Most collections manage storage for elements they contain. By contrast, view collections themselves do not store elements, but instead they rely on a backing collection to store the actual elements. Operations that are not handled by the view collection itself are delegated to the backing collection. Examples of view collections include the wrapper collections returned by methods such as
Collections.unmodifiableCollection. Other examples of view collections include collections that provide a different representation of the same elements, for example, as provided by
Map.entrySet. Any changes made to the backing collection are visible in the view collection. Correspondingly, any changes made to the view collection — if changes are permitted — are written through to the backing collection. Although they technically aren't collections, instances of
ListIterator can also allow modifications to be written through to the backing collection, and in some cases, modifications to the backing collection will be visible to the Iterator during iteration.
Certain methods of this interface are considered "destructive" and are called "mutator" methods in that they modify the group of objects contained within the collection on which they operate. They can be specified to throw
UnsupportedOperationException if this collection implementation does not support the operation. Such methods should (but are not required to) throw an
UnsupportedOperationException if the invocation would have no effect on the collection. For example, consider a collection that does not support the
add operation. What will happen if the
addAll method is invoked on this collection, with an empty collection as the argument? The addition of zero elements has no effect, so it is permissible for this collection simply to do nothing and not to throw an exception. However, it is recommended that such cases throw an exception unconditionally, as throwing only in certain cases can lead to programming errors.
An unmodifiable collection is a collection, all of whose mutator methods (as defined above) are specified to throw
UnsupportedOperationException. Such a collection thus cannot be modified by calling any methods on it. For a collection to be properly unmodifiable, any view collections derived from it must also be unmodifiable. For example, if a List is unmodifiable, the List returned by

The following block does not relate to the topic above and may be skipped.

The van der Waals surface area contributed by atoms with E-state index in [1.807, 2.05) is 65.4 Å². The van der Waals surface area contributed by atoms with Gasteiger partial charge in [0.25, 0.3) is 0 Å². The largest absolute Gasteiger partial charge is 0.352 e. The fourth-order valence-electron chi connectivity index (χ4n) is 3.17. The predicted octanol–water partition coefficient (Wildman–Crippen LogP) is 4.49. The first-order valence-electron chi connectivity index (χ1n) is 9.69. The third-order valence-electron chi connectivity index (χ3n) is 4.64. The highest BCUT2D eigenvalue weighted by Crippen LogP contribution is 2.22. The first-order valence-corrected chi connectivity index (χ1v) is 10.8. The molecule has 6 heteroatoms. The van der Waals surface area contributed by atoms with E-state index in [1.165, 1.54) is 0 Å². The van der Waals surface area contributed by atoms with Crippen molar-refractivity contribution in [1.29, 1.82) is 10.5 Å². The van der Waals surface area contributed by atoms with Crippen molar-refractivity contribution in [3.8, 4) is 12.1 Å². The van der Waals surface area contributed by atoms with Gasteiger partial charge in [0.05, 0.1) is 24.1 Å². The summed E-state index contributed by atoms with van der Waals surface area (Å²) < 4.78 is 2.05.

List.subList is also unmodifiable.
An unmodifiable collection is not necessarily immutable. If the contained elements are mutable, the entire collection is clearly mutable, even though it might be unmodifiable. For example, consider two unmodifiable lists containing mutable elements. The result of calling
list1.equals(list2) might differ from one call to the next if the elements had been mutated, even though both lists are unmodifiable. However, if an unmodifiable collection contains all immutable elements, it can be considered effectively immutable.
An unmodifiable view collection is a collection that is unmodifiable and that is also a view onto a backing collection. Its mutator methods throw
UnsupportedOperationException, as described above, while reading and querying methods are delegated to the backing collection. The effect is to provide read-only access to the backing collection. This is useful for a component to provide users with read access to an internal collection, while preventing them from modifying such collections unexpectedly. Examples of unmodifiable view collections are those returned by the
Collections.unmodifiableList, and related methods.
Note that changes to the backing collection might still be possible, and if they occur, they are visible through the unmodifiable view. Thus, an unmodifiable view collection is not necessarily immutable. However, if the backing collection of an unmodifiable view is effectively immutable, or if the only reference to the backing collection is through an unmodifiable view, the view can be considered effectively immutable.
This interface is a member of the Java Collections Framework .